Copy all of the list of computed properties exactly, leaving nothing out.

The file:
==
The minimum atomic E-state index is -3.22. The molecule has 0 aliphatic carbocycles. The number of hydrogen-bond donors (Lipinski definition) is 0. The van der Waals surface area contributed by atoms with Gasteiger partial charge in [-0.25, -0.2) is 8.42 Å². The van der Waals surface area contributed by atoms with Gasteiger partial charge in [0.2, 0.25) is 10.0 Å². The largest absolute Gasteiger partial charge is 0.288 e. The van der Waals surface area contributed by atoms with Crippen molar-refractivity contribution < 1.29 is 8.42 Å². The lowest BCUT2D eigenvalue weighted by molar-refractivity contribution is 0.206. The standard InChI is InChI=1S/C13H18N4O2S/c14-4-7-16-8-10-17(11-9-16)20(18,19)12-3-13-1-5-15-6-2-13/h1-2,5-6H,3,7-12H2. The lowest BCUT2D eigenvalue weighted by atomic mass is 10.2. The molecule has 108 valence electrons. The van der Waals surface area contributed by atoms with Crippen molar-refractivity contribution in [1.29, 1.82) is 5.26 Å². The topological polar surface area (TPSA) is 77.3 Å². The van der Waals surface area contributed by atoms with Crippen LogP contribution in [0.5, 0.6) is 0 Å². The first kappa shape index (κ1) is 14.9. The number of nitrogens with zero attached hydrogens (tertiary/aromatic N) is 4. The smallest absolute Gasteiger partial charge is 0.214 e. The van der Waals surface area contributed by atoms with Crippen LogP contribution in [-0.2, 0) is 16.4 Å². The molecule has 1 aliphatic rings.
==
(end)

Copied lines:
The minimum atomic E-state index is -3.22. The molecule has 0 aliphatic carbocycles. The number of hydrogen-bond donors (Lipinski definition) is 0. The van der Waals surface area contributed by atoms with Gasteiger partial charge in [-0.25, -0.2) is 8.42 Å². The van der Waals surface area contributed by atoms with Gasteiger partial charge in [0.2, 0.25) is 10.0 Å². The largest absolute Gasteiger partial charge is 0.288 e. The van der Waals surface area contributed by atoms with Crippen molar-refractivity contribution < 1.29 is 8.42 Å². The lowest BCUT2D eigenvalue weighted by molar-refractivity contribution is 0.206. The standard InChI is InChI=1S/C13H18N4O2S/c14-4-7-16-8-10-17(11-9-16)20(18,19)12-3-13-1-5-15-6-2-13/h1-2,5-6H,3,7-12H2. The lowest BCUT2D eigenvalue weighted by atomic mass is 10.2. The molecule has 108 valence electrons. The van der Waals surface area contributed by atoms with Crippen molar-refractivity contribution in [1.29, 1.82) is 5.26 Å². The topological polar surface area (TPSA) is 77.3 Å². The van der Waals surface area contributed by atoms with Crippen LogP contribution in [0.5, 0.6) is 0 Å². The first kappa shape index (κ1) is 14.9. The number of nitrogens with zero attached hydrogens (tertiary/aromatic N) is 4. The smallest absolute Gasteiger partial charge is 0.214 e. The van der Waals surface area contributed by atoms with Crippen LogP contribution in [-0.2, 0) is 16.4 Å². The molecule has 1 aliphatic rings.